Yin Ying’s favourite is an old saga tree on Mount Emily. She used to go there after kindergarten ended and spent a lot of time collecting saga seeds, competing with her brother to see who could find the most.
“We dug around among the roots as if they were excavation sites,” she says. “For us, the most highly prized saga seeds were the oddballs: the strangely formed seeds with flat edges and yellow gradients. The red ones were common.”
It’s possible! We came across this interesting article from 1993 about a coconut tree that was lodged in a banyan tree. This 15-metre hybrid was spotted in a vacant plot of land near the Woodlands South Bus Interchange in 1993. Anybody knows if it’s still around?
Reference: The Straits Times, 22nd February 1993
Only one tree remains of this former kampung at 15G Hindhede Road, which is also where Christopher Peh lived in 1975. Today we follow him back to his old home at the foot of Bukit Timah Hill. He remembers the houses were called ‘Black Houses’ and before his family moved in, and had been owned by Japanese people. This is the only tree that remains from the 1970s and he is very surprised that it is still here.
In 1995, a 100 year old Jelutong Tree sited at the edge of what was to be Sentosa’s newest theme park, Volcanoland, was spared after project owners found out that it was the nesting place of a pair of hornbills. The pair of hornbills that saved this Jelutong Tree stayed through the 14-month construction period. A vet was even called in when the male Hornbill fell ill from eating rubber pieces from the construction site.
Unfortunately, it was understood that both died a year later from food poisoning.
Reference: The Straits TImes 30 January 1995, The Straits TImes 22nd June 1996
Located at Venus Loop at MacRitchie, this fig tree has been the starting point of the Toddycats’ “Love MacRitchie Walks” since August 2013. The walks are part of an outreach campaign that supports the preservation of our Central Catchment Nature Reserve amidst plans to build an underground MRT tunnel across it.
Under this tree, guides explain the importance of figs in the ecosystem. The tree’s existence is not only uncertain due to redevelopment plans, it is also at the mercy of invasive plants such as the Zanzibar Yam and recent strong winds. Not long ago, it was seen upended, leaning on other plants and at the verge of toppling. However, its green leaves and figs hint at a determination to stay upright and survive and gives Chloe, a guide from Toddycats, a renewed belief in their campaign effort. “The fig tree might just make it. We might just succeed in convincing the government (to reconsider the alignment of the CRL)”.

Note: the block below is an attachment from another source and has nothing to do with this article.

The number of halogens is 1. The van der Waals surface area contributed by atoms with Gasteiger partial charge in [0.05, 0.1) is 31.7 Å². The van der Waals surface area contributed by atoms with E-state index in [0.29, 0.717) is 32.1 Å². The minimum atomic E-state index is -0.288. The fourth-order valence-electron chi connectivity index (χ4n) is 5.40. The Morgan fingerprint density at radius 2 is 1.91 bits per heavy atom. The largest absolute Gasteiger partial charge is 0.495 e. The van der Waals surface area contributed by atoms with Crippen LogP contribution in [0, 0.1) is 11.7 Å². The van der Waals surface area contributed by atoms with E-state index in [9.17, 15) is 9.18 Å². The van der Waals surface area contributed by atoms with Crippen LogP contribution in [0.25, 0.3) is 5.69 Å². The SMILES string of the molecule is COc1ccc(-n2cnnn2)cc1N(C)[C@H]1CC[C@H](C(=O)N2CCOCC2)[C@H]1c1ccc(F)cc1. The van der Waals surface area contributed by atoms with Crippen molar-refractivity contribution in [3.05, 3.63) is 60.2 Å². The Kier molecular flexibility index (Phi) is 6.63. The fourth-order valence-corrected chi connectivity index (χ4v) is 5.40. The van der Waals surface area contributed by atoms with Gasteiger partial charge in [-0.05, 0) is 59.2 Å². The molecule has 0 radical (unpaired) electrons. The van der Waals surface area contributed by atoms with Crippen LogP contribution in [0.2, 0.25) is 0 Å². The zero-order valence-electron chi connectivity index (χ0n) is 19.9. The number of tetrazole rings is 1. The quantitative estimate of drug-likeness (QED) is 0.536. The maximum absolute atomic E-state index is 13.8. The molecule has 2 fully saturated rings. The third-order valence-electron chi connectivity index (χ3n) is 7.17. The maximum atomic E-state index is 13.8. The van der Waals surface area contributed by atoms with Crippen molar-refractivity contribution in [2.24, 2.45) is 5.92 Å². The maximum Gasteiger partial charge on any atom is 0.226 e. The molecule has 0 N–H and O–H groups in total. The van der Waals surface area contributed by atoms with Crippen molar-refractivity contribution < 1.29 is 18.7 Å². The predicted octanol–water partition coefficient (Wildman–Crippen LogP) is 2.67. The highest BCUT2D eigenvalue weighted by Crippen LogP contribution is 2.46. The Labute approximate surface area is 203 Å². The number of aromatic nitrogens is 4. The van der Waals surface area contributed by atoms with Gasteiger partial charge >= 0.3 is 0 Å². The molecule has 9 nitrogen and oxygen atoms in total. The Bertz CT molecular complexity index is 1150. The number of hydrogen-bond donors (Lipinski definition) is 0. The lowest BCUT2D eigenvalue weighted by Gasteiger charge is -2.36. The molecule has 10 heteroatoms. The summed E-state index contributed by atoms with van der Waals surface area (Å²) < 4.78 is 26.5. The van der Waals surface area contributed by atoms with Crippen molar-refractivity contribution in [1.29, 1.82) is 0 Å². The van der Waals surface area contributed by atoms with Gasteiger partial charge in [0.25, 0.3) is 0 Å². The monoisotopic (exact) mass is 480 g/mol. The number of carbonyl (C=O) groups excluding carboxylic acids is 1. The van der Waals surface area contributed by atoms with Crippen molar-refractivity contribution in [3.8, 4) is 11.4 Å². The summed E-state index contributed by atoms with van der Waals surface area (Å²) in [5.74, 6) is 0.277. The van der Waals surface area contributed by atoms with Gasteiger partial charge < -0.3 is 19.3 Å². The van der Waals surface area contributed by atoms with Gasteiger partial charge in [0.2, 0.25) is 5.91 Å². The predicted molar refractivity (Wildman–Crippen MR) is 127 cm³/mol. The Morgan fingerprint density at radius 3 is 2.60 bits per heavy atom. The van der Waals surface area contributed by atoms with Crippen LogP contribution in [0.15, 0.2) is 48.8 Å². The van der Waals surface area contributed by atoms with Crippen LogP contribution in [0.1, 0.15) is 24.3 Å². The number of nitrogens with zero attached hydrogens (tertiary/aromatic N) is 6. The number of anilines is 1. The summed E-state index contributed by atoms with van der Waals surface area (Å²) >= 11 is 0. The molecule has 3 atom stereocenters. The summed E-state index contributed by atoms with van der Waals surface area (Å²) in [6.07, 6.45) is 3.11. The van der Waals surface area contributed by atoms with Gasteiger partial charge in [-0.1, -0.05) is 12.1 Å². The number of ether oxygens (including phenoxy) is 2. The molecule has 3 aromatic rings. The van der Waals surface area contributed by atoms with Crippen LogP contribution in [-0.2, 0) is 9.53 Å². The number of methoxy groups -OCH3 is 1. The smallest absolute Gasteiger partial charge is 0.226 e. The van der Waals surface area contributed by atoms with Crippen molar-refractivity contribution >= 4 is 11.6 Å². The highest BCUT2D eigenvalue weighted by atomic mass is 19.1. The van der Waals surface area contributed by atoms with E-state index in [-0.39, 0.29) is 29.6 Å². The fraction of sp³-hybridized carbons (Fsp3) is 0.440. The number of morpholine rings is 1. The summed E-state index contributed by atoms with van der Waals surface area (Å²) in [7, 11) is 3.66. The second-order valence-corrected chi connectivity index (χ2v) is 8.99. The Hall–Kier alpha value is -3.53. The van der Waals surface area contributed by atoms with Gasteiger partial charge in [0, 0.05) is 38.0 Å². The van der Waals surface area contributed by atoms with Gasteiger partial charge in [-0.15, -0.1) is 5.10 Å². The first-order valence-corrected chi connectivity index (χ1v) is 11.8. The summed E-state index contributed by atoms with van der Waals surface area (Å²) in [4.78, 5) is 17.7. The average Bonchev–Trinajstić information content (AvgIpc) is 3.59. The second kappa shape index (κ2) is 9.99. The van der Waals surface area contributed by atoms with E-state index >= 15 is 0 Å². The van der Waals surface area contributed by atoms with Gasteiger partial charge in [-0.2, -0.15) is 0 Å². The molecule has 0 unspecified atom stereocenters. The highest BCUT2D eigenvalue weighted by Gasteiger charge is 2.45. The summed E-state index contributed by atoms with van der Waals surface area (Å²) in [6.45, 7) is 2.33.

Nature or sports enthusiasts who frequent the MacrRtchie area, do you have a tree that is special to you?
Story from Chloe Tan Yi Ting
Before NParks, there was little tree pruning and people worried about branches falling on passers-by. In 1954, this was the subject of an article in The Free Press (“Shop Owner Lives In Fear Of This Tree”). A shop owner at Gillman Close (off Ayer Rajah Road) worried about a fast-growing 100 ft tree that blocked the entrance to his shop.
The tree grew by 80 feet in less than 20 years and its roots left large cracks in the concrete slab and pavement. With no control over the tree’s growth, the shop owner worried that one of the branches may fall off and injure someone.
Do you know of any monster trees?
Reference: The Free Press July 13 1954
There are many trees that stand on One Tree Hill road today. Unfortunately, we don’t know if one of them is the namesake tree, or whether that tree has survived at all.
Here’s how it looked like in a picture from the Straits Times on March 8, 1936. The caption reads: “This is one of the few original jungle trees which survive in the suburbs of Singapore. It is also the tree which gives One Tree Hill its name. Its height can be judged from the rubber trees growing around it. The property known as One Tree Hill, off Grange Road, has been owned by Guthrie and Co. for many years.”
In 1880, there were a lot of articles in the newspaper […] that were talking about how bleak everything was. The rest of Singapore was so horrific that you wanted to go to a park and see greenery and pretty flowers and managed things.” – See more at: http://www.thejakartapost.com/…/singapore-a-garden-not-a-fo…“
The tree that gives long after its dead. This is probably Singapore’s most photographed tree recently at the lovely Punggol Waterway Park. We are creating a Singapore tree map for this project. Do you have a tree you think we should include on the map? Let us know!
The Eugenia grandis, also known as the Sea Apple Tree or Jambu Air Laut (local name) is one species that cannot be killed by fire.
In fact, the Sea Apple tree was planted here even before Singapore gained independence. The British did this to cope with flammable plants such as the Lallang that covered many parts of the island back then. Some of these fire breaks are still around today. The one in the picture was taken at Stevens Road in 1993. Let us know the next time you spot one!
Taken from: The New Paper, 6 November 1993